I expect that I will continue to set unrealistic expectations but will learn to deal with them better than I have in the past.

Sofia’s up!  Got to go … I expect we’ll be going for a bike ride soon.

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Since my last post, I find myself in a weird emotional state.  In general, I feel more me than I have in a long time.

So good, in fact, that I am considering attempting another mutter-kind-kur (mother-child cure – a 3-week long intense therapy/health retreat).

But of course, in looking at this, it brings back the memories of the last time I attempted a mutter-kind-kur.  Sofia was 7 months old, Henry only 3.  It was horrible.  I just couldn’t deal with being a mom all.the.time with no break whatsoever.

Which, of course, only accentuated my feeling of failure.

I had already failed in providing both of my children a safe haven in my womb (thank you preeclampsia).  Wasn’t taking care of them 24/7 supposed to be just, easy?  I mean, I had children to hold and love on every day.  There are many women who don’t.  Couldn’t I just be grateful for what I had?  and what is it, anyway, that I want as a mother?


These are the feelings that are now going through my mind.  The memories of how bad it was and when I realized that I was going through it a second time.

With Henry, I tried so hard to be the career woman I had been.   I mean, come on,  I had worked full-time (plus some) AND gone to grad school.

A long standing conversation between Alex and I was that I thoroughly believed that you could in fact, have it all.  It was merely up to you to decide what that meant.  Then go for it.

Well, that is all the past now.

I couldn’t have it all.  I could not work, be a wife, and a mom, and find peace and harmony and flowers and songs and sunshine in it all.


Instead, I felt this increasing pressure in my core being.  A suffocation of everything that I am, everything I once believed in was in question and doubt.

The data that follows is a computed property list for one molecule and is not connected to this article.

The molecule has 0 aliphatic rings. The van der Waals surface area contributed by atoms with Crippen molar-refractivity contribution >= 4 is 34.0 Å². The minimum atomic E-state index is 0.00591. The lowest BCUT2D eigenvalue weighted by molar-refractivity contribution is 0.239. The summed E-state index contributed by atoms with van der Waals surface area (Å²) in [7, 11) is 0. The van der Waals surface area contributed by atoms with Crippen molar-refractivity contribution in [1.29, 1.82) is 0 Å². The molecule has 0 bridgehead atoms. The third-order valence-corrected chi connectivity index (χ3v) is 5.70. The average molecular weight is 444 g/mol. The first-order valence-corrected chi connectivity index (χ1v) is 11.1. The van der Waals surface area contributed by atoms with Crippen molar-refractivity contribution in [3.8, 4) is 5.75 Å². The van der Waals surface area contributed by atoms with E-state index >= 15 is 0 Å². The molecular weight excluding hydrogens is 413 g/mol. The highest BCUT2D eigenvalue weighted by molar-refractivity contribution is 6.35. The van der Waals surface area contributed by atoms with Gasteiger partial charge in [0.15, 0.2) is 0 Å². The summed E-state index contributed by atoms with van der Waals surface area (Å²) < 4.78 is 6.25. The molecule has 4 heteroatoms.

The only connection I felt to Henry was that of guilt.  Guilt because I didn’t feel any connection.  Sure, I breastfed him.  But he was a sick baby.  And he had a milk-protein allergy on top of reflux and colic.  Breastfeeding was the only thing I figured that he needed me for – everything else he could get from somewhere else.

And THAT made me feel worse!

One day, I picked Henry up in his hoity-toity daycare (specialized in babies and only took children up to the age of 18 months), came home and sat.

I don’t remember if he was asleep  in the carseat or not.

I don’t remember much of anything from that moment on.

I simply remember sitting.

and stopping.

Alex came home to find me unable to function.

I completely shut down.

And short of breastfeeding, I had no connection to Henry.

OTHER – than when he was sick.  There was this strange connection I have had with my son since he was born.  I know instinctively when something is wrong, when medical intervention is necessary.  I have heard about a mother’s instincts.  They are very real.

And now, as I try to decide whether to really do a 3-week kur, I am just not sure how ready I am for intense therapy and really looking at what I continue to avoid.


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As I am nearing the end of my battle with PPD (postpartum depression) it is only now that I am truly able to see who I really was during the past 4 years (2 years for Henry, 2 for Sofia).

Just like when Henry turned 2, I am now starting to feel like a cloud of grey has been lifted from my shoulders.

I can go on and  on about how I see things today about today, but I want to write about what it felt like to have postpartum depression.

It feels alone.  Isolating.  No one understands.

Yes, the feelings are all there for “normal” moms (i.e. those who don’t have ppd) but they’re very intense.

And debilitating.

I read on facebook of a friend who recently had her third – she was proud of her successfully going to the grocery store with all 3.

Now maybe that sounds trivial.  But to me, I read that and think wow!  I still haven’t done that with my 2.